1. I really enjoy your discussion of gender critique in Lilith’s Brood. The structure of your argument is well utilized, giving the use of gender in reference to the novel, the use of a gender neutral subject, Lilith’s position in the novel as a child bearing being, and finally your real life argument. In addition to your argument there are only a few things I think would be beneficial for you to regard.
    In your paragraph on the function of women and reproduction, I think you need to consider that the Oankali have at their disposal a plant that is entirely capable of doing all that the woman’s body does in the form of reproduction. In fact, the Oankali have already begun to create a race of children within these plants from the sperm and eggs of humans. We discover that the Oankali have been breeding humans for a while. Paul Titus says, “’’Your genetic material has been used in over seventy children.’ And I’ve never even seen a woman in all the time I’ve been here.’”(Butler, 95). However, your argument is still valid because it is clear that the Oankali intend Lilith to carry and give birth to her child.
    In addition I believe that the sex between a man, woman, and Oankali is something that you need to articulate within your paper. After mating with the ooloi, a man and woman no longer feel comfortable touching one another. In addition the humans, like the Oankali males and females, are incapable of conceiving without the mediation of the ooloi. “’They need us now. They won’t have children without us. Human Sperm and egg will not unite without us.’”(Butler, 245). This could add a lot to your paper in regard to the equalizing of male/female roles and how that applies to hierarchy.
    Other than these minor additions I feel your paper is solid, and I really enjoy the real life comparison. With all this discussion about equalizing gender roles it’s easy to forget that, because we don’t have an ooloi equivalent in real life, that it isn’t a completely realistic argument. Should you have questions or concerns feel free to contact me.

    1. this was really helpful! especially your thoughts on the sex between man, woman, and oankali. if i revise this, i will definitely include that. thank you!

  2. Overall, I think this is an interesting but somewhat overly general essay, which could benefit greatly from a stronger connection to details of the text. Because you have interesting things to say about interesting topics in the book, I don't want to quash any of it - but I'm going to give examples of things which are problematic when you stay at a very general level.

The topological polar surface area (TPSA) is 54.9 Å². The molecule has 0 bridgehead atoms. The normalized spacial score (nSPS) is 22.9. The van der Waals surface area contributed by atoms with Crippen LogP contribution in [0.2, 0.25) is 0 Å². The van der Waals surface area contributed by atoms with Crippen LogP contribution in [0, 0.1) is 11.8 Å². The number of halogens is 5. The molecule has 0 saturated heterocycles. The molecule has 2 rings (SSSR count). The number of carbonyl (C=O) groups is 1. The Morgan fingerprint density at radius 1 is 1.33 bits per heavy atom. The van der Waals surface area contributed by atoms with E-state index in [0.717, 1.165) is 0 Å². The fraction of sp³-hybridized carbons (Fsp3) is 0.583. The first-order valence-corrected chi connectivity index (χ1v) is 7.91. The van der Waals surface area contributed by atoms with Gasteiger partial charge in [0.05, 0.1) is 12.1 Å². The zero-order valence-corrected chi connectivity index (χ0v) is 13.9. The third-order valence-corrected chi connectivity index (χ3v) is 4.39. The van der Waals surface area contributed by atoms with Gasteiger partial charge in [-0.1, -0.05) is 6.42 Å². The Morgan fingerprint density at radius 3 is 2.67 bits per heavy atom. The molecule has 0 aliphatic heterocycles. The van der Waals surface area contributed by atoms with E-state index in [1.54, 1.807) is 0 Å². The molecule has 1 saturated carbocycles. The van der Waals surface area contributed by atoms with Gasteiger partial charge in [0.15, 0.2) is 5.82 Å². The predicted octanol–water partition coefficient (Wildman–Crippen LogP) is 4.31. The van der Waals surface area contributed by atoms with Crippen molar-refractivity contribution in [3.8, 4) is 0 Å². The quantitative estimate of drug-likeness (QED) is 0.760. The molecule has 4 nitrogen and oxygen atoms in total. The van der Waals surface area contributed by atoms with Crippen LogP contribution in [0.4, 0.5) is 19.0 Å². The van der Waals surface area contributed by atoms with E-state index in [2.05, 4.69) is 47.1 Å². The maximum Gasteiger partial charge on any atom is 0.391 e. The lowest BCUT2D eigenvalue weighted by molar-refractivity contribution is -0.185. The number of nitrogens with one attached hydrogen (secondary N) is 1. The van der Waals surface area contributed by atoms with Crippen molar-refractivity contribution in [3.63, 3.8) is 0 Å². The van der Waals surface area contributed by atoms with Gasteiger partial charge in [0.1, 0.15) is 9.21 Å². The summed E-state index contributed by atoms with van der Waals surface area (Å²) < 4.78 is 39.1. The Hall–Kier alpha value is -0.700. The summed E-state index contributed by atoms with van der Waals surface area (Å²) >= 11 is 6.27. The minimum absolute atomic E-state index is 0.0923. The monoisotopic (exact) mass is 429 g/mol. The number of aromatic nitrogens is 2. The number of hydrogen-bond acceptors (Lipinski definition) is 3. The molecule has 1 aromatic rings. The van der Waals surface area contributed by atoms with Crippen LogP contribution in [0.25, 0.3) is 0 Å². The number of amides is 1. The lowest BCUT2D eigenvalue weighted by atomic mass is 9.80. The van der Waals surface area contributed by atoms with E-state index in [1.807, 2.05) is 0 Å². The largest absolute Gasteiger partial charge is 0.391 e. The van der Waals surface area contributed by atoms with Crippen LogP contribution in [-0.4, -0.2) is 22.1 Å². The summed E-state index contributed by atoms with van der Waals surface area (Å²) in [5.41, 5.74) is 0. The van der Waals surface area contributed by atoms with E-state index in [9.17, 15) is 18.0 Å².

1) You reduce Lilith to the status of a breeder (conventional gender role) very easily, completely ignoring the fact that she first becomes the leader of a tribe (essentially) through Oankali superpowers! You also neglect the details of her relationship with Joseph. Now, it remains true that bearing a daughter remains part of her role - but you aren't actually arguing that we should understand her primarily in this way, even though your argument demands it.

    2) You want to both see the 3-gender system as metaphoric (a critique of our gender system) and literal (how can things change, since the 3-gender system is still imperfect, and we have no way to create a 3rd gender). But if the whole system is a metaphor, aren't the ooloi also a metaphor, for some destabilizing force of change which threaten many things, including the gender system (if I was taking this metaphorical reading, I'd argue that the ooloi represent the destabilizing power of contemporary science and technology -- see Wilson).

    I think there are good ways to see the 3-gender system literally, good ways to see it metaphorically, and ideally, you want to see how the two relate. My point isn't that you are wrong, but that this is a very incomplete reading.

    What's my overall point? You're biting off more than you can chew in such a short essay (it's too much even for a revision, really) by trying to do at least a somewhat comprehensive discussion of gender in the novel.

    What would I suggest if you revise? Maybe zero in more closely on *either* the three-gender system, *or* on the significance of Lilith's pregnancy *in context*. The problem is that these are two very large topics, which deserve extended connection - probably the essay needs to be more centered around one of them.